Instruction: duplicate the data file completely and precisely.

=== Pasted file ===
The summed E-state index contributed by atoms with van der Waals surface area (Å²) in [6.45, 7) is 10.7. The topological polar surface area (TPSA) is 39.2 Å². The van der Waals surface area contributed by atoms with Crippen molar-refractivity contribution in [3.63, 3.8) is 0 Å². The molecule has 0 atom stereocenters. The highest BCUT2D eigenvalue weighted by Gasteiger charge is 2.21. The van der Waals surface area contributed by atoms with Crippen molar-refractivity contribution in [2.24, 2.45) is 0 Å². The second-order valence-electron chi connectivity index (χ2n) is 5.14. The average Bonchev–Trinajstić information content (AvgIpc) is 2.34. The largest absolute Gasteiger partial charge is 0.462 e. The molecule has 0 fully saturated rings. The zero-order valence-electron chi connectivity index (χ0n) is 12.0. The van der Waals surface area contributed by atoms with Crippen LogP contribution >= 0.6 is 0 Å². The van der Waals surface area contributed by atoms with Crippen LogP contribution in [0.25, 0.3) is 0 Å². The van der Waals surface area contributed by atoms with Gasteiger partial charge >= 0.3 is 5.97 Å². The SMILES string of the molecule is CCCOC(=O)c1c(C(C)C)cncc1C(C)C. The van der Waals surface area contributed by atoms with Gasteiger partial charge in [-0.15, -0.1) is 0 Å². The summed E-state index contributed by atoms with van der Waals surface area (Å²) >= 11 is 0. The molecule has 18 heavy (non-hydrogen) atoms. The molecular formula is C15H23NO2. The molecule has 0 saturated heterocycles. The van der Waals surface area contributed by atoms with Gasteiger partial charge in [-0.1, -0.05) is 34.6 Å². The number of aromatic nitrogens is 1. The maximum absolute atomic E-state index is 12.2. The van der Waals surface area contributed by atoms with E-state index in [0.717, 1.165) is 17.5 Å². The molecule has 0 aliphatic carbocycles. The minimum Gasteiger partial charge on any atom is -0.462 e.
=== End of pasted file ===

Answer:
The summed E-state index contributed by atoms with van der Waals surface area (Å²) in [6.45, 7) is 10.7. The topological polar surface area (TPSA) is 39.2 Å². The van der Waals surface area contributed by atoms with Crippen molar-refractivity contribution in [3.63, 3.8) is 0 Å². The molecule has 0 atom stereocenters. The highest BCUT2D eigenvalue weighted by Gasteiger charge is 2.21. The van der Waals surface area contributed by atoms with Crippen molar-refractivity contribution in [2.24, 2.45) is 0 Å². The second-order valence-electron chi connectivity index (χ2n) is 5.14. The average Bonchev–Trinajstić information content (AvgIpc) is 2.34. The largest absolute Gasteiger partial charge is 0.462 e. The molecule has 0 fully saturated rings. The zero-order valence-electron chi connectivity index (χ0n) is 12.0. The van der Waals surface area contributed by atoms with Crippen LogP contribution >= 0.6 is 0 Å². The van der Waals surface area contributed by atoms with Crippen LogP contribution in [0.25, 0.3) is 0 Å². The van der Waals surface area contributed by atoms with Gasteiger partial charge >= 0.3 is 5.97 Å². The SMILES string of the molecule is CCCOC(=O)c1c(C(C)C)cncc1C(C)C. The van der Waals surface area contributed by atoms with Gasteiger partial charge in [-0.15, -0.1) is 0 Å². The summed E-state index contributed by atoms with van der Waals surface area (Å²) >= 11 is 0. The molecule has 18 heavy (non-hydrogen) atoms. The molecular formula is C15H23NO2. The molecule has 0 saturated heterocycles. The van der Waals surface area contributed by atoms with Gasteiger partial charge in [-0.1, -0.05) is 34.6 Å². The number of aromatic nitrogens is 1. The maximum absolute atomic E-state index is 12.2. The van der Waals surface area contributed by atoms with E-state index in [0.717, 1.165) is 17.5 Å². The molecule has 0 aliphatic carbocycles. The minimum Gasteiger partial charge on any atom is -0.462 e.